Cooking oils play a crucial part in our meals, and in my clinic they are frequently asked about. I understand this can be a minefield, so I hope to break it down and simplify it for you.

Whether frying, baking or making salad dressings, we all need oils to cook our food. However, not all cooking oils are created equal. Seed oils, such as rapeseed and sunflower, have become quite popular in recent years. Unfortunately, most people don’t know that these oils might not be the healthiest option for cooking. This blog post discusses cooking oils, their different properties, and why avoiding seed oils (like rapeseed and sunflower) might be the best decision for you and your family.

With so many options out there, it’s important to understand the different properties of each oil. One oil that has been gaining popularity recently is rapeseed oil and one that I personally tend to avoid.

But is Rapeseed Oil really a good option for cooking?

Cooking oils are made from different sources, including plants and animals. They differ in several aspects, including their smoke point (the temperature at which the oil starts to smoke and produce toxic fumes), flavour profile, and fat composition (saturated, unsaturated, or polyunsaturated).

The Dangers of Seed Oils

Seed oils (often called vegetable oils) are high in polyunsaturated fatty acids (PUFAs). While these fatty acids are essential for our body, consuming too much of them can result in an imbalance of omega-6 and omega-3 fatty acids. This imbalance has been linked to several health problems, including inflammation, heart disease, and cancer. Furthermore, seed oils are highly processed and often treated with chemicals to extract the oil, making them potentially harmful to our health.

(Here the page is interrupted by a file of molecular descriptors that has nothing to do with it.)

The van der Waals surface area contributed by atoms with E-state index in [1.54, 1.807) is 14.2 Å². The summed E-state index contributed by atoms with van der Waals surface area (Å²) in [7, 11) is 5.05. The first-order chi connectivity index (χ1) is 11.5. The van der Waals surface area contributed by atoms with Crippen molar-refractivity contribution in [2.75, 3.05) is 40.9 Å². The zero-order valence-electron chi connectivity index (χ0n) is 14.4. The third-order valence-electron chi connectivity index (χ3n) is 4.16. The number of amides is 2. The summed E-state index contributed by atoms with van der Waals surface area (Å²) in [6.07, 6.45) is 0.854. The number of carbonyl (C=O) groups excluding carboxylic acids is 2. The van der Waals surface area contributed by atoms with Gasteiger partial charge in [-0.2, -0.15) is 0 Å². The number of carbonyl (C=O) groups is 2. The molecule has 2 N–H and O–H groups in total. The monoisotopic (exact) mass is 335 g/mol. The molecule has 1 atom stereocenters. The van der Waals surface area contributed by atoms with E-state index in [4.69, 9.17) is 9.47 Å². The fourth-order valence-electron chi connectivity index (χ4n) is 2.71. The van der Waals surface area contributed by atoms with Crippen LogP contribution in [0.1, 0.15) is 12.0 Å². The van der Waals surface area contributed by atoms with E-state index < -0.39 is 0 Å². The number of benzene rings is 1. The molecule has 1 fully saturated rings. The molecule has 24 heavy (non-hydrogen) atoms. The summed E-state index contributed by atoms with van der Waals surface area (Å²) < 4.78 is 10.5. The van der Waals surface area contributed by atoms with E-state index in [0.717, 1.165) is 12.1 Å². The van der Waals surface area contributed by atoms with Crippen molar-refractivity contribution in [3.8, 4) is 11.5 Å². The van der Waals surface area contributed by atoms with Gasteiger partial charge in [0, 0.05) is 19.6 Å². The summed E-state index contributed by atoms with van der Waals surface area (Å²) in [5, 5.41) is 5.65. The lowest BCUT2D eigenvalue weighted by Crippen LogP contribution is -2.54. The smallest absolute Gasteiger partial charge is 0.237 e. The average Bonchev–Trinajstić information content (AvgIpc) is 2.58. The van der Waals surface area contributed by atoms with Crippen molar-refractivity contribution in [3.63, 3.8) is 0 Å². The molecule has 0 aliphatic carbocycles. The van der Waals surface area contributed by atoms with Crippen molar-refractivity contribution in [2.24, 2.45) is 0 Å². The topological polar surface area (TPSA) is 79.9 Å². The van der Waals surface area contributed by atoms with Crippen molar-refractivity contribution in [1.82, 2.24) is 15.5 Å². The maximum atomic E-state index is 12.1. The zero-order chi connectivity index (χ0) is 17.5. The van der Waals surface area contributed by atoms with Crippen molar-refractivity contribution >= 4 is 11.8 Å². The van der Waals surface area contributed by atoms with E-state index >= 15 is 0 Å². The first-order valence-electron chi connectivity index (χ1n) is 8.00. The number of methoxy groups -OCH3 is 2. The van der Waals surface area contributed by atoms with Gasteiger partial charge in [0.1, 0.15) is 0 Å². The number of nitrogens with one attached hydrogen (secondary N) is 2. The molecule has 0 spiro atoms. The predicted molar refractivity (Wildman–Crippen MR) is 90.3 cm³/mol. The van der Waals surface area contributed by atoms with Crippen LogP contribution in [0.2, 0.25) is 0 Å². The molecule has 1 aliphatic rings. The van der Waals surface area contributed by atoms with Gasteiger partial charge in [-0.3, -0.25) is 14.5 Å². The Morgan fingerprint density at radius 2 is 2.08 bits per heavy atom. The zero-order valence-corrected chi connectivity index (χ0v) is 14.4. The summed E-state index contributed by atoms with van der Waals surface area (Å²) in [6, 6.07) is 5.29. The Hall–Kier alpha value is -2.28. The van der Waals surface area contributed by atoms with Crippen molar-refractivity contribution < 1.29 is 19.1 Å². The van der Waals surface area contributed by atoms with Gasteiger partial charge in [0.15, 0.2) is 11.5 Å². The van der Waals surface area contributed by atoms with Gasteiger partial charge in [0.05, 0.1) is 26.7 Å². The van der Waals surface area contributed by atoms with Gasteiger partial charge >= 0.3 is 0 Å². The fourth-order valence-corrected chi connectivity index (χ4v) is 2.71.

Low smoke point

One of the main reasons why rapeseed oil isn’t great for cooking is because it has a relatively low smoke point. This means that it starts to smoke and break down at a lower temperature compared to other oils. When oil reaches its smoke point, it can produce harmful compounds that can affect the taste and nutritional quality of your food. For high heat cooking methods like frying and grilling, it’s best to use oils with a higher smoke point like avocado or coconut oil.

High in omega-6 fatty acids

Another drawback of rapeseed oil is its high omega-6 fatty acid content. While omega-6 fatty acids are essential for our health, consuming too much of them can lead to inflammation in the body. Unfortunately, many Western diets are already high in omega-6 and low in anti-inflammatory omega-3 fatty acids. By using rapeseed oil regularly in cooking, you could be adding to this imbalance.

Refined vs. cold-pressed

Not all rapeseed oils are created equal. Some brands use a chemical refining process to extract the oil, which can strip away important nutrients and create unwanted byproducts. On the other hand, cold-pressed rapeseed oil retains more of its natural flavour and nutrients but can be more expensive and harder to find. If you do choose to use rapeseed oil, look for a high-quality, organic – cold-pressed variety.

GMO concerns

Rapeseed is one of the crops that is commonly genetically modified. While GMOs are still a controversial topic, many people are concerned about the potential long-term effects of consuming GMO foods. If you want to avoid GMOs in your cooking, it may be best to steer clear of rapeseed oil altogether.

Alternatives to rapeseed oil

If you’re looking for healthier and more versatile options for cooking, there are plenty of alternatives to choose from. Some of our favorites include olive oil, avocado oil, coconut oil, and ghee. Each of these oils has unique properties and flavours that can enhance your cooking and keep your body happy.

While rapeseed oil may be marketed as a healthy and sustainable option for cooking, it has some significant drawbacks that make it less than ideal. From its low smoke point to its high omega-6 content and potential GMO concerns, there are many reasons to avoid using rapeseed oil regularly. Instead, consider trying some of the many delicious and nourishing alternatives available to you. Your taste buds – and your body – will thank you!

When shopping for oils, it’s essential to read the labels carefully and avoid oils, such as rapeseed and sunflower oil. Look for oils that are cold-pressed and unrefined, as they contain more nutrients and health benefits. Also, choose oils that are in dark-colored bottles to protect them from light and prevent oxidation. I prefer oils in glass bottles over plastic ones.

I hope that gives you a better understanding of why I choose not to use Rapeseed Oil!

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